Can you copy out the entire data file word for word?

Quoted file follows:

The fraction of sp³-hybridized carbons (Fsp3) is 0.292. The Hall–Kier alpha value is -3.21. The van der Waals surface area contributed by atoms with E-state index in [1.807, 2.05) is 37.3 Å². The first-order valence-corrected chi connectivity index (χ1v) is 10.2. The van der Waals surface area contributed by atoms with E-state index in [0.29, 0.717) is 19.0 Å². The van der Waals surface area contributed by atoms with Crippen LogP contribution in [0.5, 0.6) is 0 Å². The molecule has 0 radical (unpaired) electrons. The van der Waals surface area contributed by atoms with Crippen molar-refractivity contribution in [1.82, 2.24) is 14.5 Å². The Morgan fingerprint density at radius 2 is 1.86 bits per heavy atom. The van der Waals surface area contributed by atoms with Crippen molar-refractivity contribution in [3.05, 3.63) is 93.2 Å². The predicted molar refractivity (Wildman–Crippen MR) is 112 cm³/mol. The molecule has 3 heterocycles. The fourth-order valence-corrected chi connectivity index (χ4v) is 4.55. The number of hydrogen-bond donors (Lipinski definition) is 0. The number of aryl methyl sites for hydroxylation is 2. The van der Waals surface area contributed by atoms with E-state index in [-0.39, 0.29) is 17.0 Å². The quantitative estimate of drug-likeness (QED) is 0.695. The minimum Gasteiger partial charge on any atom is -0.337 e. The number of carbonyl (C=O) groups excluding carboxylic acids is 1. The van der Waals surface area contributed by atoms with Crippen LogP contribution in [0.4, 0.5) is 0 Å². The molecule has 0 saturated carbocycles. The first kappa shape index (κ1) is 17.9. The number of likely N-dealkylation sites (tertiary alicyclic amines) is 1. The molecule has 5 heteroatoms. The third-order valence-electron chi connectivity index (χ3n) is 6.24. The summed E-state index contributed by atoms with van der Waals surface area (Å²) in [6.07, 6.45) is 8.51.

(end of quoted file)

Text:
The fraction of sp³-hybridized carbons (Fsp3) is 0.292. The Hall–Kier alpha value is -3.21. The van der Waals surface area contributed by atoms with E-state index in [1.807, 2.05) is 37.3 Å². The first-order valence-corrected chi connectivity index (χ1v) is 10.2. The van der Waals surface area contributed by atoms with E-state index in [0.29, 0.717) is 19.0 Å². The van der Waals surface area contributed by atoms with Crippen LogP contribution in [0.5, 0.6) is 0 Å². The molecule has 0 radical (unpaired) electrons. The van der Waals surface area contributed by atoms with Crippen molar-refractivity contribution in [1.82, 2.24) is 14.5 Å². The Morgan fingerprint density at radius 2 is 1.86 bits per heavy atom. The van der Waals surface area contributed by atoms with Crippen molar-refractivity contribution in [3.05, 3.63) is 93.2 Å². The predicted molar refractivity (Wildman–Crippen MR) is 112 cm³/mol. The molecule has 3 heterocycles. The fourth-order valence-corrected chi connectivity index (χ4v) is 4.55. The number of hydrogen-bond donors (Lipinski definition) is 0. The number of aryl methyl sites for hydroxylation is 2. The van der Waals surface area contributed by atoms with E-state index in [-0.39, 0.29) is 17.0 Å². The quantitative estimate of drug-likeness (QED) is 0.695. The minimum Gasteiger partial charge on any atom is -0.337 e. The number of carbonyl (C=O) groups excluding carboxylic acids is 1. The van der Waals surface area contributed by atoms with Crippen LogP contribution in [0.4, 0.5) is 0 Å². The molecule has 0 saturated carbocycles. The first kappa shape index (κ1) is 17.9. The number of likely N-dealkylation sites (tertiary alicyclic amines) is 1. The molecule has 5 heteroatoms. The third-order valence-electron chi connectivity index (χ3n) is 6.24. The summed E-state index contributed by atoms with van der Waals surface area (Å²) in [6.07, 6.45) is 8.51.